"It just looked like so much fun."
A short time later, while playing at a friend's house, he spied a bass guitar sitting in a corner.
"I'd never seen anybody playing it," he said.
Miller picked it up, and the noise that followed attracted his friend's older brother, Darnell.
"He came down the stairs, screaming," Miller said. "He was screaming, 'Don't touch my bass,' but he was just joking."
Darnell showed him how to play a little. By the time Miller got home, he wanted a bass of his own, so he went through the Sears big book holiday catalog, found a listing for the instrument and showed it to his grandmother.
He said, "I don't remember if it was for Christmas or for my birthday."
Miller's birthday is just after Christmas.
"I told her I wanted a bass," he said, "and she ended up getting it for me."
When Miller was a kid, he said there was always a lot of blues music around Chicago. It wasn't hard to find other musicians to play with, and people were always glad to show a young musician what they knew.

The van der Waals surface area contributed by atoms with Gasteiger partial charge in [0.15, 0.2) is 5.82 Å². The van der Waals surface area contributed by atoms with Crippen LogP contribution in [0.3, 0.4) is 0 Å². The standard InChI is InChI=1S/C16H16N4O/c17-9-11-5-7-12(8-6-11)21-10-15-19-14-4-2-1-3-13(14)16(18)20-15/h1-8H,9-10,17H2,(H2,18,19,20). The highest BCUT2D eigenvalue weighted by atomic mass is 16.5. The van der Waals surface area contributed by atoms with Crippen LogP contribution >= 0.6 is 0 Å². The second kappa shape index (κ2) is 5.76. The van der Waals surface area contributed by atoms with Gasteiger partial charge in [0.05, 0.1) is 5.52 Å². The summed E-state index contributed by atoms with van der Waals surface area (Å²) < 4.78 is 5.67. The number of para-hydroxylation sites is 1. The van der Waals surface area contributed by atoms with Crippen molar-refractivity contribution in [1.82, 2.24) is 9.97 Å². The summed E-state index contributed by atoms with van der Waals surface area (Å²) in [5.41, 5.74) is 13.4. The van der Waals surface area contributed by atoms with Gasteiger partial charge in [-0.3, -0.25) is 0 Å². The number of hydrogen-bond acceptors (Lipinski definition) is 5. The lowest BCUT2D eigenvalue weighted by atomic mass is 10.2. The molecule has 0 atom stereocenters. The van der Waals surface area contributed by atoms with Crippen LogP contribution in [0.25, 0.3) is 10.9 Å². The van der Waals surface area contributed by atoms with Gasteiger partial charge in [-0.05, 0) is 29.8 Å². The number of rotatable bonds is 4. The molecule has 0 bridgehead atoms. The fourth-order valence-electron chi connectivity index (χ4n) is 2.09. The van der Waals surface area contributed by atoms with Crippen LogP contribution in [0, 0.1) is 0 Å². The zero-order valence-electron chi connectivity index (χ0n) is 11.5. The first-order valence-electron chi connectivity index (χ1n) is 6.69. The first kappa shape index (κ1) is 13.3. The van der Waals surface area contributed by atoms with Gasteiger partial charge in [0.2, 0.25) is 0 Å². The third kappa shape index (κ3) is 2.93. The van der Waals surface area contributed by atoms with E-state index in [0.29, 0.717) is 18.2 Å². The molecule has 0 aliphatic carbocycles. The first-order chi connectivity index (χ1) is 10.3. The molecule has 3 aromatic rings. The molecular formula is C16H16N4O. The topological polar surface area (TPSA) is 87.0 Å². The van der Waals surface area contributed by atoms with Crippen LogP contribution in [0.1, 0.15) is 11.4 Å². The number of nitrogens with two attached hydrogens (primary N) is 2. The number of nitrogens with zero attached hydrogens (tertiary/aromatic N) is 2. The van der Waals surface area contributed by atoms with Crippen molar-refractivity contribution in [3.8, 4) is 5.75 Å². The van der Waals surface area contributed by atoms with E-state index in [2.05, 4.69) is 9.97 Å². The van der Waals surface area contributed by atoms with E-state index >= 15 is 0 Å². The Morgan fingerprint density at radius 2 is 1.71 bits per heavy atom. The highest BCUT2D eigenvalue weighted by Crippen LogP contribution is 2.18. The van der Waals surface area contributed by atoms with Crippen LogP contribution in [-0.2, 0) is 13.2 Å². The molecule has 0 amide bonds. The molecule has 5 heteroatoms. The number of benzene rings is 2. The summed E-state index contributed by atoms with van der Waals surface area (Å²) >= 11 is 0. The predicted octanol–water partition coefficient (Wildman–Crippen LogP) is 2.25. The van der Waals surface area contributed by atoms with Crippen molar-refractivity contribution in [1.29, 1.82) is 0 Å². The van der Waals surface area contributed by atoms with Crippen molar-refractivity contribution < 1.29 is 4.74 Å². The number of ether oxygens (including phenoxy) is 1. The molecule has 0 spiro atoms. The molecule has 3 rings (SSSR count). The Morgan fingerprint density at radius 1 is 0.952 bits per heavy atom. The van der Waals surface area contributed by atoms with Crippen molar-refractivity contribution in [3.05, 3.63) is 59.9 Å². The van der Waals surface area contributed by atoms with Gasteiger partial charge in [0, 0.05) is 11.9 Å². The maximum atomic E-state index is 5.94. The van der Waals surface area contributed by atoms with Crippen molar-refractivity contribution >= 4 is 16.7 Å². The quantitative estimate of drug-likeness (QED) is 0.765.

"Back then, everybody wanted to get together," he said. "You'd get a guitar and a bass and some guys, and you'd just go to somebody's house and jam."
It was a different time.
"The younger generation doesn't get together like we did," he said. "People do things differently."
Miller became a regular sideman. He played with bluesman Tony Rogers and then Mojo Buford, two of blues icon Muddy Waters' bandmates.
"I even played a little with Prince -- just for a little while," Miller said.
And then he worked with blues great Lonnie Brooks for 10 years, before deciding to strike out on his own a few years ago.
"I was getting on up in my 50s," he said. "I'd done all this playing with everybody else, and it just seemed like time. I can play this bass fairly well and I can sing a little bit and I know how to smile."
Miller stays busy. He plays constantly and records, but he said he was looking forward to getting back to West Virginia, where he plays often.
"I try to stay connected to West Virginia," he said. "The people there are so nice to us. It's that Southern soul hospitality, I guess."
Reach Bill Lynch at ly...@wvgazette.com or 304-348-5195.